An evolution of Flux

Microcosm is Flux with actions at center stage. Write optimistic updates, cancel requests, and track changes with ease.


Microcosm organizes itself around a history of user actions. As those actions move through a set lifecycle, Microcosm reconciles them in the order they were created.

Invoking push() appends to that history, and returns an Action object to represent it:

function getPlanet (id) {
  // Fetch returns a Promise, handled out of the box
  return fetch('/planets/' + id).then(response => response.json())

let action = repo.push(getPlanet, 'venus')

action.onDone(function (planet) {
  console.log(planet.id) // venus

Domains: Stateless Stores

A Domain is a collection of side-effect free operations for manipulating data. As actions update, Microcosm uses domains to determine how state should change. Old state comes in, new state comes out:

import { getPlanet } from './actions/planets'

const PlanetsDomain = {
  getInitialState () {
    return []

  addPlanet (planets, record) {
    return planets.concat(record)

  register() {
    return {
      [getPlanet]: this.addPlanet

repo.addDomain('planets', PlanetsDomain)

By implementing a register method, domains can subscribe to actions. Each action is assigned a unique string identifier. Action type constants are generated automatically.

Pending, failed, and cancelled requests

Microcosm makes it easy to handle pending, loading, cancelled, completed, and failed requests:

import { getPlanet } from '../actions/planets'

const PlanetsDomain = {
  // ...handlers

  register() {
    return {
      [getPlanet.open]      : this.setPending,
      [getPlanet.done]      : this.addPlanet,
      [getPlanet.error]     : this.setError,
      [getPlanet.loading]   : this.setProgress,
      [getPlanet.cancelled] : this.setCancelled

open, loading, done, error and cancelled are action states. In our action creator, we can unlock a deeper level of control by returning a function:

import request from 'superagent'

function getPlanet (id) {

  return function (action) {

    let request = request('/planets/' + id)

    request.end(function (error, response) {
      if (error) {
      } else {

    // Cancellation!

First, the action becomes open. This state is useful when waiting for something to happen, such as loading. When the request finishes, if it fails, we reject the action, otherwise we resolve it.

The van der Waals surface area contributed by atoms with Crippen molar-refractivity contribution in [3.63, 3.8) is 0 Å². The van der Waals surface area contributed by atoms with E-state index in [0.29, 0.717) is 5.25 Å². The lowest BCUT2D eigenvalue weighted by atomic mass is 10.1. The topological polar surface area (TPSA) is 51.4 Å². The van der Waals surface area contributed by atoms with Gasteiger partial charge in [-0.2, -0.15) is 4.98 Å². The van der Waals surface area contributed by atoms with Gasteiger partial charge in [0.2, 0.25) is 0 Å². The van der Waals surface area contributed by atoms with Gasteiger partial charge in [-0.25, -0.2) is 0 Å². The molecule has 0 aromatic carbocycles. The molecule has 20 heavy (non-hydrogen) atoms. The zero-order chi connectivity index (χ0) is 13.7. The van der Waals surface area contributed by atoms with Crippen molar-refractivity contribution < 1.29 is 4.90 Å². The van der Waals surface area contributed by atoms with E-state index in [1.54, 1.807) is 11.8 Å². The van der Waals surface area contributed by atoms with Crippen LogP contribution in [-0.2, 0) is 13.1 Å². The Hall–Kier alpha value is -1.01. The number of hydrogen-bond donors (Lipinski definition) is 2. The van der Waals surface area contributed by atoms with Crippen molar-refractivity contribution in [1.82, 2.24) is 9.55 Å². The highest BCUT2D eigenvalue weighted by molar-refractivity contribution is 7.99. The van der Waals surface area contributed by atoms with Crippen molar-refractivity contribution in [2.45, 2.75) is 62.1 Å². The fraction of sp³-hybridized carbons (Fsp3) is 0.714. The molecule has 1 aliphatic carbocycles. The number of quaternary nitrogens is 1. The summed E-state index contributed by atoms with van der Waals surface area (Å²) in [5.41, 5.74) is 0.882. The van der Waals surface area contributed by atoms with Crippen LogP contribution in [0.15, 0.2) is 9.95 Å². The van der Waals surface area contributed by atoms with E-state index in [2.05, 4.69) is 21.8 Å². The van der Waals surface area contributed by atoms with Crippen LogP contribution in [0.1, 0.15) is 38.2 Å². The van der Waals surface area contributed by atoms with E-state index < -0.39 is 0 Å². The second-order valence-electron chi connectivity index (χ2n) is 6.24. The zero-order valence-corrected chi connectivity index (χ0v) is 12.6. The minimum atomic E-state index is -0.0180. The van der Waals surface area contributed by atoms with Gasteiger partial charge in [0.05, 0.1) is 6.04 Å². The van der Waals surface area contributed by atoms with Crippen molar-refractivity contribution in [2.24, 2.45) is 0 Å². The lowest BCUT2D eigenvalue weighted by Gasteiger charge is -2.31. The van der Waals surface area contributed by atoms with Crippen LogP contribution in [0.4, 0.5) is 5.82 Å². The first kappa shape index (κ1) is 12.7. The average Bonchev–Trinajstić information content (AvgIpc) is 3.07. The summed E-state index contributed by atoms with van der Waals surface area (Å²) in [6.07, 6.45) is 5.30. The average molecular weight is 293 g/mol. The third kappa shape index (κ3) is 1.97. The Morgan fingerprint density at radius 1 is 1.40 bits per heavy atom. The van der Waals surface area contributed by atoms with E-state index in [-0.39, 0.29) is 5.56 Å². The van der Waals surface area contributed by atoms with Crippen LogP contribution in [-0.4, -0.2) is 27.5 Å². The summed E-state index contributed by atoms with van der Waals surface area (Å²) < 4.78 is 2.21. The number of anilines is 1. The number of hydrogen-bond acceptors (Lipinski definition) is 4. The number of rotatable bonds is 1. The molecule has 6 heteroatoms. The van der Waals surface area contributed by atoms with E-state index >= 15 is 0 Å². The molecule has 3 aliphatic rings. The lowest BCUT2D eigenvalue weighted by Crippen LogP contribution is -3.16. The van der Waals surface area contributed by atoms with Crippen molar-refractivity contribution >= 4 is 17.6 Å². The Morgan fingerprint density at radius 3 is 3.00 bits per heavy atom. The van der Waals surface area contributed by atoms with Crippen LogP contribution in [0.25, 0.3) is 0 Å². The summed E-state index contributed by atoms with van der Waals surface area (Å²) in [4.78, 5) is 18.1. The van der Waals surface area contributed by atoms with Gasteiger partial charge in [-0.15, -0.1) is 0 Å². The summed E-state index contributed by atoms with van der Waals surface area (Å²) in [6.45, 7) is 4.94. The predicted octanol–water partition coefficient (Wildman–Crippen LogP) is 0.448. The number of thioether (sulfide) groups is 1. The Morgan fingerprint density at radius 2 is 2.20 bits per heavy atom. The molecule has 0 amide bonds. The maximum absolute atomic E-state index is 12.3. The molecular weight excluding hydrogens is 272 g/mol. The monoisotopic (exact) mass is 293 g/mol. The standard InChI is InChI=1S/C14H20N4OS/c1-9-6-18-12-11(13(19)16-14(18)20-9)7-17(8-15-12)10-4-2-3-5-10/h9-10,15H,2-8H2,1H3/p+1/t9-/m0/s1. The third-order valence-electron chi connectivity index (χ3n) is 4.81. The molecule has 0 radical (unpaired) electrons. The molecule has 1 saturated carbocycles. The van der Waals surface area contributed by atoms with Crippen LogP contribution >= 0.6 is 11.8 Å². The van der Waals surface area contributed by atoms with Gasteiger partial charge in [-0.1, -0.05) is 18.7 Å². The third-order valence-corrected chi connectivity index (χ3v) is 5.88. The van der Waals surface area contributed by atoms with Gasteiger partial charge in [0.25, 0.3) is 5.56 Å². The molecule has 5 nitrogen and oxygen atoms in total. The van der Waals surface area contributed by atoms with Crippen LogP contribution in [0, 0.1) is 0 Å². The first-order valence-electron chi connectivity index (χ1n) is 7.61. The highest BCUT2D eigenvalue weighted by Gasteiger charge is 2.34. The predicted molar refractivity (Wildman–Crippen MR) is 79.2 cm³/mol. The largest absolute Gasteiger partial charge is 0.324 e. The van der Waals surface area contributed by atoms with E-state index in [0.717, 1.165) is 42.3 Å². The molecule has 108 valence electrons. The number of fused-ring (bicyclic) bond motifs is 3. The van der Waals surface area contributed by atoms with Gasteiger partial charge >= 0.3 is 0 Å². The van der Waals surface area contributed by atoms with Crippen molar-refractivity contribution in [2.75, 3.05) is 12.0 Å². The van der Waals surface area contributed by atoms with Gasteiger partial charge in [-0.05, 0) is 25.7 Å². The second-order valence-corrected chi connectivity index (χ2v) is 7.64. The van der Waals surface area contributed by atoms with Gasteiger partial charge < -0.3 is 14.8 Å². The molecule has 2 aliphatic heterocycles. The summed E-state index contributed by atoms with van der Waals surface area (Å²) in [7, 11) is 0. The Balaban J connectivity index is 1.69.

Microcosm actions are cancellable. Invoking action.cancel() triggers a cancellation event:

import { getPlanet } from './actions/planets'

let action = repo.push(getPlanet, 'Pluto')

// Wait, Pluto isn't a planet!

When action.cancel() is called, the action will move into a cancelled state. If a domain doesn’t handle a given state no data operation will occur.

A historical account of everything that has happened

The source of truth in Microcosm is a historical tree of every action.

By default, this tree prunes itself as actions complete. However passing the maxHistory option into Microcosm allows for a compelling debugging story.

For example, the Time-Travelling Microcosm Debugger:

const forever = new Microcosm({ maxHistory: Infinity })

Time Travel

Networks of Microcosms with Presenters

A Presenter is a special React component that can build a view model for a given state, sending it to child “passive view” components.

All Microcosms sent into a Presenter are forked, placing them in a sandbox for data operations specific to their part of an application:

import Presenter from 'microcosm/addons/presenter'
import { getUsers } from '../actions/users'

class PaginatedUsers extends Presenter {

  setup (repo, props) {
    repo.add('users', PaginatedUsersDomain)

    repo.push(getUsers, props.page)

  model () {
    return {
      users : state => state.users

  view ({ page, users }) {
    return <UsersTable page={page} users={users} />


const repo = new Microcosm()

repo.addDomain('users', UsersDomain)

ReactDOM.render(<PaginatedUsers repo={repo} page="1" />, el)

Why another Flux?

Good question! Other popular implementations of Flux treat actions as static events. The result of calling a dispatch method or resolving some sort of data structure like a Promise.

But what about everything before that point? A user might get tired of waiting for a file to upload, or dip into a subway tunnel and lose connectivity. They might want to retry an request, cancel it, or just see what’s happening.

The burden of this state often falls on data stores (Domains, in Microcosm) or a home-grown solution for tracking outstanding requests and binding them to related action data.

While manageable, we’ve found that this can be cumbersome. That it can lead to interface-specific requirements leaking into the data layer, resulting in complicated code, and unexpected bugs as requirements change.

How Microcosm is different

Microcosm thinks of actions as stories. They go through different states as they move from start to completion. Actions have a common public interface, regardless of what data structures or asynchronous patterns are utilized. An interface that is easy to query from the presentation layer in order to handle use-case specific display requirements.

This makes it easier to handle complicated behaviors such as optimistic updates, dialog windows, or long running processes.

Learn more

Get going with the quickstart tutorial, or dive deeper with our guide to architecture.